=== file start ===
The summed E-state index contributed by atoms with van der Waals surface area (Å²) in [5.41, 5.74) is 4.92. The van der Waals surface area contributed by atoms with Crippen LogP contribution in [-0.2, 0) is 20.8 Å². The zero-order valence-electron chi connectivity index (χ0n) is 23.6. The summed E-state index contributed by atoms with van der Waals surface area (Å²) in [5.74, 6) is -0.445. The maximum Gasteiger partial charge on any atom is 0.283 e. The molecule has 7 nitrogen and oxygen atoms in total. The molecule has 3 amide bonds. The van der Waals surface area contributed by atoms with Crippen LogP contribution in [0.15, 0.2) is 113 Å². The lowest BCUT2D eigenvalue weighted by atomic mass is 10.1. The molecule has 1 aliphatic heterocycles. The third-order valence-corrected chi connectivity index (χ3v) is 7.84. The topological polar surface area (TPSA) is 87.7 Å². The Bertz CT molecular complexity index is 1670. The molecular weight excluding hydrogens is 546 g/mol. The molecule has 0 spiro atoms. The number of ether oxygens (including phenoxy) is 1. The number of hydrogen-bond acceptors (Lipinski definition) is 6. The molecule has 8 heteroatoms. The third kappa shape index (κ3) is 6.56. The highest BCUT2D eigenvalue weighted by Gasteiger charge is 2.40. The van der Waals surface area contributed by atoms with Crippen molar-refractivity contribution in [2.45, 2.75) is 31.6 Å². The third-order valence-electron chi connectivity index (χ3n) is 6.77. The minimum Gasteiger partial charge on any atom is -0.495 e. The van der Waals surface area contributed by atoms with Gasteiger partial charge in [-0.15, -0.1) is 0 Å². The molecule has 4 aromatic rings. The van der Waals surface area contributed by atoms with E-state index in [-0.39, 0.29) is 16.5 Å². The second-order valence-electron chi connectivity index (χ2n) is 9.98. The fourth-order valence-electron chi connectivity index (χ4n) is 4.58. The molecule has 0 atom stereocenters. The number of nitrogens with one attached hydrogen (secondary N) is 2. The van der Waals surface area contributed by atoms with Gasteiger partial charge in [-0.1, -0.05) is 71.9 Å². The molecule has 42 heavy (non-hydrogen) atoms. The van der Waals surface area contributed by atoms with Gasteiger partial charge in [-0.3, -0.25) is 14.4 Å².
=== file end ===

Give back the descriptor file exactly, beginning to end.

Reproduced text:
The summed E-state index contributed by atoms with van der Waals surface area (Å²) in [5.41, 5.74) is 4.92. The van der Waals surface area contributed by atoms with Crippen LogP contribution in [-0.2, 0) is 20.8 Å². The zero-order valence-electron chi connectivity index (χ0n) is 23.6. The summed E-state index contributed by atoms with van der Waals surface area (Å²) in [5.74, 6) is -0.445. The maximum Gasteiger partial charge on any atom is 0.283 e. The molecule has 7 nitrogen and oxygen atoms in total. The molecule has 3 amide bonds. The van der Waals surface area contributed by atoms with Crippen LogP contribution in [0.15, 0.2) is 113 Å². The lowest BCUT2D eigenvalue weighted by atomic mass is 10.1. The molecule has 1 aliphatic heterocycles. The third-order valence-corrected chi connectivity index (χ3v) is 7.84. The topological polar surface area (TPSA) is 87.7 Å². The Bertz CT molecular complexity index is 1670. The molecular weight excluding hydrogens is 546 g/mol. The molecule has 0 spiro atoms. The number of ether oxygens (including phenoxy) is 1. The number of hydrogen-bond acceptors (Lipinski definition) is 6. The molecule has 8 heteroatoms. The third kappa shape index (κ3) is 6.56. The highest BCUT2D eigenvalue weighted by Gasteiger charge is 2.40. The van der Waals surface area contributed by atoms with Crippen molar-refractivity contribution in [2.45, 2.75) is 31.6 Å². The third-order valence-electron chi connectivity index (χ3n) is 6.77. The minimum Gasteiger partial charge on any atom is -0.495 e. The van der Waals surface area contributed by atoms with Gasteiger partial charge in [-0.15, -0.1) is 0 Å². The molecule has 4 aromatic rings. The van der Waals surface area contributed by atoms with E-state index in [-0.39, 0.29) is 16.5 Å². The second-order valence-electron chi connectivity index (χ2n) is 9.98. The fourth-order valence-electron chi connectivity index (χ4n) is 4.58. The molecule has 0 atom stereocenters. The number of nitrogens with one attached hydrogen (secondary N) is 2. The van der Waals surface area contributed by atoms with Gasteiger partial charge in [-0.1, -0.05) is 71.9 Å². The molecule has 42 heavy (non-hydrogen) atoms. The van der Waals surface area contributed by atoms with Gasteiger partial charge in [-0.3, -0.25) is 14.4 Å².